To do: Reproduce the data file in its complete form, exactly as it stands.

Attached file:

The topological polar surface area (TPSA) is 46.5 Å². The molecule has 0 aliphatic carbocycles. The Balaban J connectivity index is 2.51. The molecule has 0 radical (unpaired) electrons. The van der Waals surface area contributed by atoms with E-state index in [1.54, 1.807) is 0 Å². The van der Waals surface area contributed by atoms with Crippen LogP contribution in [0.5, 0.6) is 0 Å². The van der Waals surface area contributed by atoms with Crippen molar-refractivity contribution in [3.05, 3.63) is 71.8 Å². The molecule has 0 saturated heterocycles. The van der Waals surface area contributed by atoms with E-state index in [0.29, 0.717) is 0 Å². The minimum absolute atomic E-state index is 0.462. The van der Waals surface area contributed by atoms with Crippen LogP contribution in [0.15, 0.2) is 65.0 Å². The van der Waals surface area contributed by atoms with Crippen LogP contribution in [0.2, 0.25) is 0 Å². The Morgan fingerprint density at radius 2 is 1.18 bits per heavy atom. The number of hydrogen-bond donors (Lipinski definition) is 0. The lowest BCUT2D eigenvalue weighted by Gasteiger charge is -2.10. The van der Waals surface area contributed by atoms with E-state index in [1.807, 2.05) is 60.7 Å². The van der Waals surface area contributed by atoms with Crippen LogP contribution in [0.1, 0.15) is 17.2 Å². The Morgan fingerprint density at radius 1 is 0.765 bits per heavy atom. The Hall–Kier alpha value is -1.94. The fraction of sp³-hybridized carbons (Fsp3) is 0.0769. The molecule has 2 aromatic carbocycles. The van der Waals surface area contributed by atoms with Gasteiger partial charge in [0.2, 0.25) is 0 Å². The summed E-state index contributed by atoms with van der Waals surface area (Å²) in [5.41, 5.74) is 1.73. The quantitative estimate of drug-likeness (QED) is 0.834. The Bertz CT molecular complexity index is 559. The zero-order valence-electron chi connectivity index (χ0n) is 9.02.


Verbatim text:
The topological polar surface area (TPSA) is 46.5 Å². The molecule has 0 aliphatic carbocycles. The Balaban J connectivity index is 2.51. The molecule has 0 radical (unpaired) electrons. The van der Waals surface area contributed by atoms with E-state index in [1.54, 1.807) is 0 Å². The van der Waals surface area contributed by atoms with Crippen LogP contribution in [0.5, 0.6) is 0 Å². The van der Waals surface area contributed by atoms with Crippen molar-refractivity contribution in [3.05, 3.63) is 71.8 Å². The molecule has 0 saturated heterocycles. The van der Waals surface area contributed by atoms with E-state index in [0.29, 0.717) is 0 Å². The minimum absolute atomic E-state index is 0.462. The van der Waals surface area contributed by atoms with Crippen LogP contribution in [0.15, 0.2) is 65.0 Å². The van der Waals surface area contributed by atoms with Crippen LogP contribution in [0.2, 0.25) is 0 Å². The Morgan fingerprint density at radius 2 is 1.18 bits per heavy atom. The number of hydrogen-bond donors (Lipinski definition) is 0. The lowest BCUT2D eigenvalue weighted by Gasteiger charge is -2.10. The van der Waals surface area contributed by atoms with E-state index in [1.807, 2.05) is 60.7 Å². The van der Waals surface area contributed by atoms with Crippen LogP contribution in [0.1, 0.15) is 17.2 Å². The Morgan fingerprint density at radius 1 is 0.765 bits per heavy atom. The Hall–Kier alpha value is -1.94. The fraction of sp³-hybridized carbons (Fsp3) is 0.0769. The molecule has 2 aromatic carbocycles. The van der Waals surface area contributed by atoms with Gasteiger partial charge in [0.2, 0.25) is 0 Å². The summed E-state index contributed by atoms with van der Waals surface area (Å²) in [5.41, 5.74) is 1.73. The quantitative estimate of drug-likeness (QED) is 0.834. The Bertz CT molecular complexity index is 559. The zero-order valence-electron chi connectivity index (χ0n) is 9.02.